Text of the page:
• Billie Proffitt

There Are Plenty of Coyotes In The Hills

Sunday, 7:25 AM

To: My Now “Old” Roommate/Best Everyday Friend

“I came up into Nature to start my day, as we discussed... when I got here I felt weird realizing I've probably only been here once this year, after I used to come up to this spot almost every night.

A coyote came out just below me on the hill - poor thing was so scared of me. Ran away as fast as he could, only slowing pace to look back at me.

So I looked it up:

‘If Coyote has come skulking across your path, you are being reminded to laugh at yourself. Things have been entirely too serious of late and you simply need to let loose and get on with it. Stop dwelling on your worries and stresses and let them go. You have asked for the help you need so step aside and allow your spirit helpers to do what they need to do. Do something that gives you pleasure and joy, and focus on the positive for a change.’

But he wasn't skulking at all, he was so terrified of me - he looked like (him) looking at me. Jesus christ, I'm such a hard-lined bitch I even scared a coyote with my energy. How am I going to grow out of this??”

Sunday, 7:50 AM

To: Me

“I think that both (he) and the coyote are just scared beings in general. I don’t think you should blame yourself for what happened with him, nor the coyote running away from you.

I actually think the symbolism is right, that you do need to laugh at yourself. See you in class.”

‘Cause I was gonna be your forever,

You were gonna be my wife.

We didn’t know any better,

Didn’t have a clue about life.

But I was what you wanted, you were what I needed,

And we could meet in between.

We were gonna be the greatest love story this town had ever seen…

I sat on my sofa this past Saturday for hours in a bikini as a perfect, late-summer-in-LA pool day passed us by... But we were busy… Fighting.


And I’m still confused, because in equal parts I know exactly why, as to having absolutely no idea why… Or is the latter just my logical big self, trying to protect my hurt little self?

So you went off to (New Zealand) and I got a job, I was working that 9 to 5,

Dreaming of the days when you were in my arms, I’ve never felt so alive,

I spent my days working, spent my nights drinking, howling at the moon,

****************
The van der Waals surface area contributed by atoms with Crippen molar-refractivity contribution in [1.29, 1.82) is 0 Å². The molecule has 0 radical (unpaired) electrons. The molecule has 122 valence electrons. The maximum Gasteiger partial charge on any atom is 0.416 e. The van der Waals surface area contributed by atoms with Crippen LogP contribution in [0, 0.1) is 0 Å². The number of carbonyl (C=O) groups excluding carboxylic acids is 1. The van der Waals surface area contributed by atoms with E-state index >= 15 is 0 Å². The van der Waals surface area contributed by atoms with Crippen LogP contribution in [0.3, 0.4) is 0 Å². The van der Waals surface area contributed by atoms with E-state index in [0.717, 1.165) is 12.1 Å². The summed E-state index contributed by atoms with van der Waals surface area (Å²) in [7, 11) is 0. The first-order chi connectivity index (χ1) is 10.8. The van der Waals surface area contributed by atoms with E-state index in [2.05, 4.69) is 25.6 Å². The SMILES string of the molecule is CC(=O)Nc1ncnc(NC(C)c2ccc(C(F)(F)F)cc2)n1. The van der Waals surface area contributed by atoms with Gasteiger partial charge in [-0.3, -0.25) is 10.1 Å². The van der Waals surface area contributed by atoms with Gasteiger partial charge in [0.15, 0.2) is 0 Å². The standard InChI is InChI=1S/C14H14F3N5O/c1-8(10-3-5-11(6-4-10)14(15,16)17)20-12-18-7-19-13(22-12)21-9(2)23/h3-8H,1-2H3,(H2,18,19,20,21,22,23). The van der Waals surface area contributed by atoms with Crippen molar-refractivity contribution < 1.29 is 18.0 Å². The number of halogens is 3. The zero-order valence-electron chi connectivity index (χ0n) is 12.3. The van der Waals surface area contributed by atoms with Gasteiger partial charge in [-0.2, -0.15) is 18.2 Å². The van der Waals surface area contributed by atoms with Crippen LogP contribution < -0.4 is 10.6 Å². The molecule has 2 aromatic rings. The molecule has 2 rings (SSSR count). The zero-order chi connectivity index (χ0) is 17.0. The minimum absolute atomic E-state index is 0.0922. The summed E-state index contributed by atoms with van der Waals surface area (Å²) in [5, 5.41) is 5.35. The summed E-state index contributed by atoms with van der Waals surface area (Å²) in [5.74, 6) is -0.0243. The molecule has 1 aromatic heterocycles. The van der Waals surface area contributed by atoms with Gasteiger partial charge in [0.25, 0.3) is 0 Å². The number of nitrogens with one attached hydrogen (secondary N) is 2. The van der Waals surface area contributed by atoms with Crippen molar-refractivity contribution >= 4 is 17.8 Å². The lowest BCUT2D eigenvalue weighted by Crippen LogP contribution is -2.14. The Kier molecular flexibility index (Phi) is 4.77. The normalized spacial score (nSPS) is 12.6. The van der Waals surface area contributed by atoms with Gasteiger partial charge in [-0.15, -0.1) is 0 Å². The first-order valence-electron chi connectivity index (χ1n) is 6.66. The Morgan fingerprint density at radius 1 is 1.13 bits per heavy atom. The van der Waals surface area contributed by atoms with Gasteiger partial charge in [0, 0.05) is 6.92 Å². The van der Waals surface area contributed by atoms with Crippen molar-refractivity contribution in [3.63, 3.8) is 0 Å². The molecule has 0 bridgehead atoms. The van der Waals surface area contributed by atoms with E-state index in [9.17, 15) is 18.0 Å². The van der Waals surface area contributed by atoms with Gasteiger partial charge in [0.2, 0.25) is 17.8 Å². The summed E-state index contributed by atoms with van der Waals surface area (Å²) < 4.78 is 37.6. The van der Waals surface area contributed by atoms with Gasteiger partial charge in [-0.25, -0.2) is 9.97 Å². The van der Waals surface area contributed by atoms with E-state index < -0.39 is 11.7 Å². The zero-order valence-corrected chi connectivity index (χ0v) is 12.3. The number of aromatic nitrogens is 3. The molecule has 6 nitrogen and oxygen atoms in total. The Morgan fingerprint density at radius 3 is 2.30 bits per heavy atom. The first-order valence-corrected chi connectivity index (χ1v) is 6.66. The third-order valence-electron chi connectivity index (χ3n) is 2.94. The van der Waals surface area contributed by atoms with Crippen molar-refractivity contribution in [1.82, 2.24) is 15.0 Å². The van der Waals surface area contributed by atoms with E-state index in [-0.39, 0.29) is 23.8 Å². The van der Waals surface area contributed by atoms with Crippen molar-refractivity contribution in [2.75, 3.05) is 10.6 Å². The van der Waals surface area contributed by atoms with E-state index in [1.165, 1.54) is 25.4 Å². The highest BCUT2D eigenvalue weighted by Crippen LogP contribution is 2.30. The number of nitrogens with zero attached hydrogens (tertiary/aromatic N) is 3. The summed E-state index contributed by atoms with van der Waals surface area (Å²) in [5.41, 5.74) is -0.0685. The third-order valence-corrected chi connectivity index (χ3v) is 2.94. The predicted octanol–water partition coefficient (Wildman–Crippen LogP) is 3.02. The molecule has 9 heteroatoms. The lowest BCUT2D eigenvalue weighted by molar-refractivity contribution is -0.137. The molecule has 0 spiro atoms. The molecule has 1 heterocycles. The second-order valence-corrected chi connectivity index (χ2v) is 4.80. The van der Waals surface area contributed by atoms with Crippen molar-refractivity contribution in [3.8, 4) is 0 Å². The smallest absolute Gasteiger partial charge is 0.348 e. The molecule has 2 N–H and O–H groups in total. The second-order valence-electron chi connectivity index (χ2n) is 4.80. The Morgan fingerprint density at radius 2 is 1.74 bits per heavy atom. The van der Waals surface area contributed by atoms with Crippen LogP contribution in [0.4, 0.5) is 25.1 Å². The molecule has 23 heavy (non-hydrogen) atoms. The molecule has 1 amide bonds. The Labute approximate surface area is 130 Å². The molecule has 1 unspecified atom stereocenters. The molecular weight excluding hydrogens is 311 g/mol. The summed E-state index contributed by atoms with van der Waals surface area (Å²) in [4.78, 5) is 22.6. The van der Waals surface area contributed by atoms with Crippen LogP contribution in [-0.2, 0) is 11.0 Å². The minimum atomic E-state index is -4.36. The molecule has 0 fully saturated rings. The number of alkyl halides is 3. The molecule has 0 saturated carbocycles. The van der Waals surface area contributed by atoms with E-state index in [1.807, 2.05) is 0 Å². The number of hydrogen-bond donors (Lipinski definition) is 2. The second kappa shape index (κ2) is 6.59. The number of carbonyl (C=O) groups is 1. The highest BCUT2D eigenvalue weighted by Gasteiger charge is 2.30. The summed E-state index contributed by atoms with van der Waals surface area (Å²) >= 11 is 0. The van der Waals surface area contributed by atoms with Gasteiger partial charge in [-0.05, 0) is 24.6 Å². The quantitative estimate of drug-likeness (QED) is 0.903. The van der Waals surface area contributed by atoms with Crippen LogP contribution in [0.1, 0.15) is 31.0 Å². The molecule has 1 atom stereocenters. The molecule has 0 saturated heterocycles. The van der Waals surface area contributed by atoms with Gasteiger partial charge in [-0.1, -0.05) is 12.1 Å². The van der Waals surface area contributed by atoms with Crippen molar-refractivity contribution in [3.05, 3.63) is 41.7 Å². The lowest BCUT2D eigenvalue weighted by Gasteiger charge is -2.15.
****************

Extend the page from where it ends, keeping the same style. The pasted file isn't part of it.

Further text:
Screaming for the days when you were coming back, no it couldn’t come too soon…

We were coming up on move-out day from our Minnesota apartment – notice had been given almost 60 days ago, and he was putting in his two-week notice with his corporate job on Monday – I mean, my god, he’d already closed down his business! His baby... The shingles across his chest were proof of his anxiety about changes.

But marriage is supposed to be problems halved, right?

He would sit intermittently, then get up to put his backpack on and pick his suitcase up as if he was leaving. “I don’t know what I’m doing,” he repeated again and again, each time, “I don’t know what I’m doing.”

“I know you don’t,” I’d reply.

He’d pace. He’d look out the sliding glass doors blankly. He’d put the bags down. He’d ignore my questions or statements. He’d look at me blankly. He’d do it all again.

“I don’t know what I’m doing.”

When I was gonna be your forever,

You were gonna be my wife.

But you went off to find better,

And I was learning all about life.

But I was what you wanted, and you were what I needed,

And we could meet in between.

We were gonna be the greatest love story this town had ever seen…

That morning we had been to our first couples counseling session. I booked it as an ultimatum, along with a ticket for him the week before: “If you’re not on that plane Thursday, don’t bother ever contacting me again. I’m not marrying this,” I had told him.


The session seemed to go well. I mean, he was there, first of all! He was on that plane and missed (yet another) golf weekend with the same group of misogynist males he’s been golfing with his entire life.

These demands aren’t my natural state of being; they are the result of being hurt so deeply and so broadly, in the same way, soooooo many times… that this dictatorial and dark meanness has become real in me. Was it all too little and too late by this point, or was this just never meant to be at all?

So you came back after a long (few) years,

Your (other) boyfriend didn’t work out, (- ahem, live)